Our proposal is highly innovative in that our decision support tool integrates data from a large clinical registry with individual patient data to provide patients with real-time, customized, accurate information regarding the risks and benefits of the treatment options to better inform decision making. This tool will be continuously updated to ensure that the data on risks and benefits that it provides are accurate and current. Our tool also provides information about other attributes of the treatment options that bariatric surgery patients and other relevant stakeholders feel are important for patients to consider in deciding whether and what type of bariatric surgery to have.

The proposed research promotes shared medical decision making for patients who are considering bariatric surgery for the treatment of morbid obesity. If our intervention proves effective, it will result in improved decision quality and outcomes of care for patients. It may also result in improved efficiency of care to the extent that it serves to augment or guide communication between the patient and physician to promote shared medical decision-making.

PI(s): Nancy Birkmeyer

Co-I(s): Lawrence An, Mousumi Banerjee, Angela Fagerlin, Sarah Hawley, Edward Norton, Lisa Prosser,

Funded by Patient-Centered Outcomes Research Institute (PCORI).

Funding Years: 2013-2016.

The birth of a child with a disorder of sex development (DSD) is stressful for parents and members of the healthcare team. The "right" decisions about gender assignment (is it a boy? a girl?) and the best course of action (e.g., should there be surgery? what kind? when?) are not obvious. While there have been large advances in diagnostic assessments like genetic and endocrine testing, the tests do not always show what caused the DSD. And, even when the tests do reveal an explanation for the DSD, knowing what happened genetically or hormonally does not usually lead to a single "correct" treatment plan. Instead, it is likely that there are different acceptable treatment options - and parents will need to make decisions based, in part, on their personal preferences, values, and cultural background. Adding more stress to the situation is knowledge that many of the decisions that need to be made by parents early in a child's life are irreversible and exert life-long consequences for the child and the family.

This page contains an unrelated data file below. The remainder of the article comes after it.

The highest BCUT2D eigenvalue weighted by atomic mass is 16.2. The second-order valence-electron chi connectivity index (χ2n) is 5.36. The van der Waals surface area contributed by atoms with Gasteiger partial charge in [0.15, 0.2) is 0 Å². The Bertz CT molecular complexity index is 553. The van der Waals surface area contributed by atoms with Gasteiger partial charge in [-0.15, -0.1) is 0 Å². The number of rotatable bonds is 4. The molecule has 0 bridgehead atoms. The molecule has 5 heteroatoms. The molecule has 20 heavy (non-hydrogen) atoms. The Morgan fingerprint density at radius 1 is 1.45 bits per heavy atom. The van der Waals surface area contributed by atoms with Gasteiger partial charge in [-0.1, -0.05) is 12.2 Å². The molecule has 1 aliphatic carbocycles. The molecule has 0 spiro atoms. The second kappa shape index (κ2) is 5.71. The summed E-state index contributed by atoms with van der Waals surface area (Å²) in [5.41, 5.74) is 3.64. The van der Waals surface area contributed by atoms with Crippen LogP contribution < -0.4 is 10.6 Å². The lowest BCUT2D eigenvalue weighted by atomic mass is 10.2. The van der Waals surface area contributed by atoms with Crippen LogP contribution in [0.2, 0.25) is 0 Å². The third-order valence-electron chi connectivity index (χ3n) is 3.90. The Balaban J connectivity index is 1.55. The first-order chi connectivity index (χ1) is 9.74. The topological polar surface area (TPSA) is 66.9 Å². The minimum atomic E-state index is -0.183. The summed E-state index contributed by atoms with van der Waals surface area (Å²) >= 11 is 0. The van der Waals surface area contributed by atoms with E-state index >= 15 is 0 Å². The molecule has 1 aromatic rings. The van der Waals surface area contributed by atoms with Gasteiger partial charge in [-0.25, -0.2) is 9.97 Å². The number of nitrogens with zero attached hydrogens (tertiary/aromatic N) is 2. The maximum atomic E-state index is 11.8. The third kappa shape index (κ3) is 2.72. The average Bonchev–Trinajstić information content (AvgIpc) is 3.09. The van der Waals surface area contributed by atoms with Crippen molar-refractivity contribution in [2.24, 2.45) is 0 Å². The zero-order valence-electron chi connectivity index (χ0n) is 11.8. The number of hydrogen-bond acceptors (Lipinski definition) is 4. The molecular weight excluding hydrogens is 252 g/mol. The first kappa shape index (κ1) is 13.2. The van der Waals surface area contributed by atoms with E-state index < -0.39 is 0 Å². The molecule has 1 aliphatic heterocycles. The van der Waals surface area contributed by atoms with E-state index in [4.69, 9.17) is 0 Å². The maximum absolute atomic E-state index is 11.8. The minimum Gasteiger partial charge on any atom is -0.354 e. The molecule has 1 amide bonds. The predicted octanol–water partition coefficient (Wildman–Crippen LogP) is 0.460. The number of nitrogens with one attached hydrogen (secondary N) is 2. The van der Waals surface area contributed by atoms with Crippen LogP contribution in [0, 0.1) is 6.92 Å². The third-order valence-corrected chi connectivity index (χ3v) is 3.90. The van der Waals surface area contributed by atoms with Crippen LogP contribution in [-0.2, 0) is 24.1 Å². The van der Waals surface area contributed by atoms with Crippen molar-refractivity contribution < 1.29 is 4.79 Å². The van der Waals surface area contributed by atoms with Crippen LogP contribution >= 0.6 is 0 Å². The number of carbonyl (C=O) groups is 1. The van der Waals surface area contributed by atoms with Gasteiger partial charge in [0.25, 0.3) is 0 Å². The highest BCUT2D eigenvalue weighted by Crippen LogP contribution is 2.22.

To support parents becoming actively involved in making such decisions, and to reduce the likelihood of future worry and regret about decisions that have been made, the investigators will create a decision support tool (DST). The DST will help educate families about typical and atypical sex development of the body, the process by which DSD are diagnosed (especially how to interpret genetic test results), and possible relationships between diagnostic/genetic testing, decisions about care, and known consequences of those decisions on their child and entire family. The DST will be used by parents of young children together with their child's health care provider.